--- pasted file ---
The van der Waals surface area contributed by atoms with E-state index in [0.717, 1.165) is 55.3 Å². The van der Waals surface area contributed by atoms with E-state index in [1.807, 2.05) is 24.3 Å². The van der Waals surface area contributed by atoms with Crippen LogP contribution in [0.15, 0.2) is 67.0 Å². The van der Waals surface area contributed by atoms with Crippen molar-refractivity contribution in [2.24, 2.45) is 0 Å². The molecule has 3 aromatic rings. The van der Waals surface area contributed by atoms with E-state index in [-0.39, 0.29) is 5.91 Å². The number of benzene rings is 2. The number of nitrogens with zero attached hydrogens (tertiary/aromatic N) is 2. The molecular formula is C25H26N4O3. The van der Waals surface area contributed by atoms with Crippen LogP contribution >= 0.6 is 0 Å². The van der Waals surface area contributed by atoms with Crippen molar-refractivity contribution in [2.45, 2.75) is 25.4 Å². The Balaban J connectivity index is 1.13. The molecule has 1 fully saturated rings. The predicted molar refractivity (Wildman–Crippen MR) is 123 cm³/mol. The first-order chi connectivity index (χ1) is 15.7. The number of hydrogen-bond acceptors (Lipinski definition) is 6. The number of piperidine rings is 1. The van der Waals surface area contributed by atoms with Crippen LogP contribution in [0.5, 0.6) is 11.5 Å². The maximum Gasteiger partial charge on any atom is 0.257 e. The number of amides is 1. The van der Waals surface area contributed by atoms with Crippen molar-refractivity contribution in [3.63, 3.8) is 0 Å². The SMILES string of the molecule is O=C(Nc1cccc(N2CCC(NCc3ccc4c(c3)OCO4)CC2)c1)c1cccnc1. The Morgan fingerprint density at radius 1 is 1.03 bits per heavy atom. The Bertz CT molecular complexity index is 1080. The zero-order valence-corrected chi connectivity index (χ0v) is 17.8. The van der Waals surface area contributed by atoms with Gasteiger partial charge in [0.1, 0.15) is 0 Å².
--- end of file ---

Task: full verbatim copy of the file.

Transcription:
The van der Waals surface area contributed by atoms with E-state index in [0.717, 1.165) is 55.3 Å². The van der Waals surface area contributed by atoms with E-state index in [1.807, 2.05) is 24.3 Å². The van der Waals surface area contributed by atoms with Crippen LogP contribution in [0.15, 0.2) is 67.0 Å². The van der Waals surface area contributed by atoms with Crippen molar-refractivity contribution in [2.24, 2.45) is 0 Å². The molecule has 3 aromatic rings. The van der Waals surface area contributed by atoms with E-state index in [-0.39, 0.29) is 5.91 Å². The number of benzene rings is 2. The number of nitrogens with zero attached hydrogens (tertiary/aromatic N) is 2. The molecular formula is C25H26N4O3. The van der Waals surface area contributed by atoms with Crippen LogP contribution >= 0.6 is 0 Å². The van der Waals surface area contributed by atoms with Crippen molar-refractivity contribution in [2.45, 2.75) is 25.4 Å². The Balaban J connectivity index is 1.13. The molecule has 1 fully saturated rings. The predicted molar refractivity (Wildman–Crippen MR) is 123 cm³/mol. The first-order chi connectivity index (χ1) is 15.7. The number of hydrogen-bond acceptors (Lipinski definition) is 6. The number of piperidine rings is 1. The van der Waals surface area contributed by atoms with Crippen LogP contribution in [0.5, 0.6) is 11.5 Å². The maximum Gasteiger partial charge on any atom is 0.257 e. The number of amides is 1. The van der Waals surface area contributed by atoms with Crippen molar-refractivity contribution in [3.63, 3.8) is 0 Å². The SMILES string of the molecule is O=C(Nc1cccc(N2CCC(NCc3ccc4c(c3)OCO4)CC2)c1)c1cccnc1. The Morgan fingerprint density at radius 1 is 1.03 bits per heavy atom. The Bertz CT molecular complexity index is 1080. The zero-order valence-corrected chi connectivity index (χ0v) is 17.8. The van der Waals surface area contributed by atoms with Gasteiger partial charge in [0.1, 0.15) is 0 Å².